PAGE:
Through his remarkable career that spanned eight decades, Tony Bennett, who died Friday at 96, not only set the mark for delivering pop standards with pop and verve, he encouraged and performed with a number of young singers along the way from very different fields, from k.d. lang to Lady Gaga.

And he had Amy Winehouse in the studio for a duet in what turned out to be her last recording session. 

“She was a big fan of mine, and I was very surprised because she’s so young,” Bennett told reporters at a TV Critics Association press tour in 2012. Winehouse told him that when she won her Grammy, she was most excited about the fact that Bennett had announced it.

Bennett kept her in mind when it came time to record “Duets II,” a No. 1 album that had him crooning with everyone from Norah Jones to Carrie Underwood.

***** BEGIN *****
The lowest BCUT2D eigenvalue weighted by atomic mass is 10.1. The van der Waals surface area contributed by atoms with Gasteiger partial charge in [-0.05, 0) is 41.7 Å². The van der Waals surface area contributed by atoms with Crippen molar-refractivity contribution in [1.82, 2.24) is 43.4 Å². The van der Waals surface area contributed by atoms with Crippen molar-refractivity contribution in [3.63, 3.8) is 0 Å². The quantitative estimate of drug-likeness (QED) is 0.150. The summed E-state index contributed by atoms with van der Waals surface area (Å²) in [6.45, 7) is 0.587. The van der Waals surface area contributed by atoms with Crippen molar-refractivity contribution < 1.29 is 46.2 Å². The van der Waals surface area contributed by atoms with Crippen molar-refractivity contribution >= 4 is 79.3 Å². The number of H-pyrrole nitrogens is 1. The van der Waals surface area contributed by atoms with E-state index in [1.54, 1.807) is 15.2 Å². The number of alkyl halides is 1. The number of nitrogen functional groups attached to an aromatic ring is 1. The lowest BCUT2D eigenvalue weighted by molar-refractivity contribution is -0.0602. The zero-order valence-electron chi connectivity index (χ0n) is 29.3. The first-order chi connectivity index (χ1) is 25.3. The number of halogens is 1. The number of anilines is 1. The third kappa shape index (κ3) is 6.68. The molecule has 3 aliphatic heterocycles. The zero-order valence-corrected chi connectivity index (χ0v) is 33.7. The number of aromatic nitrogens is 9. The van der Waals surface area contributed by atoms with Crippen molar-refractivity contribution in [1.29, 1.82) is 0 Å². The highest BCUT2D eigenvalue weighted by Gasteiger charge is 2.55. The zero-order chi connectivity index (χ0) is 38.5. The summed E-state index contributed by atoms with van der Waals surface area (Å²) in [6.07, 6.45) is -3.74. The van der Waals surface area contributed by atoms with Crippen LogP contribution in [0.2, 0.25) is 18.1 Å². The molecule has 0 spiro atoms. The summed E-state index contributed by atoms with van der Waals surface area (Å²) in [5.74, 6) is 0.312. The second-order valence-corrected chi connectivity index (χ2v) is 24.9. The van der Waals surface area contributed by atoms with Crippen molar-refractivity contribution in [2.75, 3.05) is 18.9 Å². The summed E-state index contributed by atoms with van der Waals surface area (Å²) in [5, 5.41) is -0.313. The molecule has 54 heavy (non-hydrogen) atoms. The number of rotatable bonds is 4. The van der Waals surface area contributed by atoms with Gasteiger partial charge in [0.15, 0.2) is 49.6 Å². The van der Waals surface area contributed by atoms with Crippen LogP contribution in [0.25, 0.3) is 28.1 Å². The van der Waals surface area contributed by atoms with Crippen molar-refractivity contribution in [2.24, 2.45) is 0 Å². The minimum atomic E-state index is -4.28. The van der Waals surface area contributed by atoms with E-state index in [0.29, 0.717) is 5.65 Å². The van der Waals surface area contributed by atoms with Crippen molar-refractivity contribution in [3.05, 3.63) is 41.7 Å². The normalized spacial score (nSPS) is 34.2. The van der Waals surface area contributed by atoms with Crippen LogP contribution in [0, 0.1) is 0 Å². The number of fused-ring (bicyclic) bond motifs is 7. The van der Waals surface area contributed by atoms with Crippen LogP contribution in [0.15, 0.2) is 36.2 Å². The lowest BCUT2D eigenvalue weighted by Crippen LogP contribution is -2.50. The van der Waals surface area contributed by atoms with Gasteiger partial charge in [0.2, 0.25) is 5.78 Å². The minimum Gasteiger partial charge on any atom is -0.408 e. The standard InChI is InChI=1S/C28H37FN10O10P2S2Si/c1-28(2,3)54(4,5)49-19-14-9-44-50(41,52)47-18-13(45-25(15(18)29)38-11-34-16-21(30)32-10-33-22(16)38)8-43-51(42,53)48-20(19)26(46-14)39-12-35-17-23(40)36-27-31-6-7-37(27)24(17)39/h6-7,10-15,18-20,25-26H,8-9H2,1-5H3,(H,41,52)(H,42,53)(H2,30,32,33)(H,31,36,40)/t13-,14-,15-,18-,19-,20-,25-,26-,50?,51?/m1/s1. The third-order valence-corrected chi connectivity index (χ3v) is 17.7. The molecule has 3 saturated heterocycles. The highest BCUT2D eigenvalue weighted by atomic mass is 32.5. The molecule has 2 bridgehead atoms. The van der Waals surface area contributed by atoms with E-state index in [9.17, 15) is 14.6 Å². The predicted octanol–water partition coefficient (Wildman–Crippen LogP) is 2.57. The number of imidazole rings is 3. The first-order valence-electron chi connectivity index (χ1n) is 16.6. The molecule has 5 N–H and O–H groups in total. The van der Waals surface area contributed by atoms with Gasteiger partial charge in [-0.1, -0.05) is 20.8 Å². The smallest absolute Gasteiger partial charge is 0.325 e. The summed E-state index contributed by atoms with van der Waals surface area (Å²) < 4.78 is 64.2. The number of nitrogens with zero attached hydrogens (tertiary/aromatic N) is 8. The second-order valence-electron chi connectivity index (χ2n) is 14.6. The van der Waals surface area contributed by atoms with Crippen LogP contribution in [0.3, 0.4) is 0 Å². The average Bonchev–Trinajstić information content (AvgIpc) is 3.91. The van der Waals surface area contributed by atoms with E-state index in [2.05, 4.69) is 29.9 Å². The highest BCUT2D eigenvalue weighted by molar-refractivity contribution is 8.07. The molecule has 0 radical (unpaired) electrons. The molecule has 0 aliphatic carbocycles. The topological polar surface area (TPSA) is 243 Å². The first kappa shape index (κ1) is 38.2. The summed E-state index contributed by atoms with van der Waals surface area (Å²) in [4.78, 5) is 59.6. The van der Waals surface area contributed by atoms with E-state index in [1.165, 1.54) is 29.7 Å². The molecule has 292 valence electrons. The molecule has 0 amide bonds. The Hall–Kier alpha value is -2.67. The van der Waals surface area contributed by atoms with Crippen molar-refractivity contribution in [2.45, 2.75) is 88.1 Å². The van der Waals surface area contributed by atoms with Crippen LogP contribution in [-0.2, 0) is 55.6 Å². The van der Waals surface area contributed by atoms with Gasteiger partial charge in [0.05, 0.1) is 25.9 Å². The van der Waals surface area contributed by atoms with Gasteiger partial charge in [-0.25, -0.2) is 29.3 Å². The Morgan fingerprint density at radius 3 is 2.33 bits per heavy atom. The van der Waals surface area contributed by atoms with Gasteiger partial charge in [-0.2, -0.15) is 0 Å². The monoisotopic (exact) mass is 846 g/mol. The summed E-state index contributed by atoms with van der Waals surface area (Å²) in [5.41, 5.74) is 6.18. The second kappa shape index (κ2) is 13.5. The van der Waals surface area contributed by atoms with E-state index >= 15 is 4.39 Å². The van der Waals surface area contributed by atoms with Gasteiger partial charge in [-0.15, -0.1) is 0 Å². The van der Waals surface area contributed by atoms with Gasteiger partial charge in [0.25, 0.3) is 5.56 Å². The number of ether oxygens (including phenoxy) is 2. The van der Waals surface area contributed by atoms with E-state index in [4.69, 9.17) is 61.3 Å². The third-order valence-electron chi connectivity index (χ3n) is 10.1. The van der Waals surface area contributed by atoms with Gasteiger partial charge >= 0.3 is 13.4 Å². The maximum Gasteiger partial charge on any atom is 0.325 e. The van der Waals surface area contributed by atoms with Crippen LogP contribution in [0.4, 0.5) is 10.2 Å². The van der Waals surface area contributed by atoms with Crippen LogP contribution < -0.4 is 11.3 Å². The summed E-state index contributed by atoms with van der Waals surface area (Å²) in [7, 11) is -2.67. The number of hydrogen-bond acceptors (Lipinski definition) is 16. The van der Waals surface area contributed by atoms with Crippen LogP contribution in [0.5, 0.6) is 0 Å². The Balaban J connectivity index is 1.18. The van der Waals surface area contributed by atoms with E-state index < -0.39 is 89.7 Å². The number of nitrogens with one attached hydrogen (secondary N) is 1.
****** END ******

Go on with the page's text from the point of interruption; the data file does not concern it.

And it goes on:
He chose Winehouse to join him on “Body and Soul” because she was someone who really sang “traditionally correct,” he said. ““She just had the gift of knowing how to sing as good, and was influenced by, Billie Holiday, Dinah Washington, Ella Fitzgerald.” 

Bennett, who Frank Sinatra once called “the best singer in the business,” had a graciousness when it came to sharing the microphone and heaping praise onto younger singers. Lady Gaga, too, he said, had “a touch of genius,” he said at the press conference. “She’s highly intelligent, highly creative. She knows so much about performing. She sings magnificent.”

I asked Bennett if the young duet partners weren’t also intimidated by sharing the microphone with a singing legend of so many decade’s standing.